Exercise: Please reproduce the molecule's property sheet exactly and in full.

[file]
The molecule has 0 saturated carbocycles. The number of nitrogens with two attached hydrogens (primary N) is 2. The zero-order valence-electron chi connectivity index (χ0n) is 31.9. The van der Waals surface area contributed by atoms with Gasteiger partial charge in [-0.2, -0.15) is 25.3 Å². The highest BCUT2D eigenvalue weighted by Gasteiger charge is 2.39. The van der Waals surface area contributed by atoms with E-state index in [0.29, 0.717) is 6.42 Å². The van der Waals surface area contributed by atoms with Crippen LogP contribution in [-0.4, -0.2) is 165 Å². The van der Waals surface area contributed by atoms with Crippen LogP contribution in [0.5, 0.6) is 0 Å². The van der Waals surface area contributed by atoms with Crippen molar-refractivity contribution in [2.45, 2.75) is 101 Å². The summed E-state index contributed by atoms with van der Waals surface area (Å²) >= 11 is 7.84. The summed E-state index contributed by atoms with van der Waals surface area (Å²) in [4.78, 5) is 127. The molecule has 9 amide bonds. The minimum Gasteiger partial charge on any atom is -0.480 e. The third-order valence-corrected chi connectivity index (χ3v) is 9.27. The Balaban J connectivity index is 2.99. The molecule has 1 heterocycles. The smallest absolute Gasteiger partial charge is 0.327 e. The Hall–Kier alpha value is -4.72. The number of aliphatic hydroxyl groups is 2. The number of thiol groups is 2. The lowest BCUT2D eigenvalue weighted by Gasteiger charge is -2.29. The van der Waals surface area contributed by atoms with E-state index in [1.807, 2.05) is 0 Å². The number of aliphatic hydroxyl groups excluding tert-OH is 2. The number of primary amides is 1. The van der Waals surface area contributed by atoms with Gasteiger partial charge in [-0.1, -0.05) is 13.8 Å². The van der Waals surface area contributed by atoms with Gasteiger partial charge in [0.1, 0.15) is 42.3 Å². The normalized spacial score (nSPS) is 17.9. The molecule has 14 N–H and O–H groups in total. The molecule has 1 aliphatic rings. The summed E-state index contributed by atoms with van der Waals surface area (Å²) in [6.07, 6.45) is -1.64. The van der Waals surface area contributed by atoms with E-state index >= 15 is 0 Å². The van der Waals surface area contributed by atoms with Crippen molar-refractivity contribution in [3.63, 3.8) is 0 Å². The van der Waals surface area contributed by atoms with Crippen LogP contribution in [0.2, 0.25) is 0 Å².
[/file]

The molecule has 0 saturated carbocycles. The number of nitrogens with two attached hydrogens (primary N) is 2. The zero-order valence-electron chi connectivity index (χ0n) is 31.9. The van der Waals surface area contributed by atoms with Gasteiger partial charge in [-0.2, -0.15) is 25.3 Å². The highest BCUT2D eigenvalue weighted by Gasteiger charge is 2.39. The van der Waals surface area contributed by atoms with E-state index in [0.29, 0.717) is 6.42 Å². The van der Waals surface area contributed by atoms with Crippen LogP contribution in [-0.4, -0.2) is 165 Å². The van der Waals surface area contributed by atoms with Crippen LogP contribution in [0.5, 0.6) is 0 Å². The van der Waals surface area contributed by atoms with Crippen molar-refractivity contribution in [2.45, 2.75) is 101 Å². The summed E-state index contributed by atoms with van der Waals surface area (Å²) >= 11 is 7.84. The summed E-state index contributed by atoms with van der Waals surface area (Å²) in [4.78, 5) is 127. The molecule has 9 amide bonds. The minimum Gasteiger partial charge on any atom is -0.480 e. The third-order valence-corrected chi connectivity index (χ3v) is 9.27. The Balaban J connectivity index is 2.99. The molecule has 1 heterocycles. The smallest absolute Gasteiger partial charge is 0.327 e. The Hall–Kier alpha value is -4.72. The number of aliphatic hydroxyl groups is 2. The number of thiol groups is 2. The lowest BCUT2D eigenvalue weighted by Gasteiger charge is -2.29. The van der Waals surface area contributed by atoms with E-state index in [1.807, 2.05) is 0 Å². The number of aliphatic hydroxyl groups excluding tert-OH is 2. The number of primary amides is 1. The van der Waals surface area contributed by atoms with Gasteiger partial charge in [-0.1, -0.05) is 13.8 Å². The van der Waals surface area contributed by atoms with Gasteiger partial charge in [0.1, 0.15) is 42.3 Å². The normalized spacial score (nSPS) is 17.9. The molecule has 14 N–H and O–H groups in total. The molecule has 1 aliphatic rings. The summed E-state index contributed by atoms with van der Waals surface area (Å²) in [6.07, 6.45) is -1.64. The van der Waals surface area contributed by atoms with E-state index >= 15 is 0 Å². The van der Waals surface area contributed by atoms with Crippen molar-refractivity contribution in [3.63, 3.8) is 0 Å². The van der Waals surface area contributed by atoms with Crippen LogP contribution in [0.2, 0.25) is 0 Å².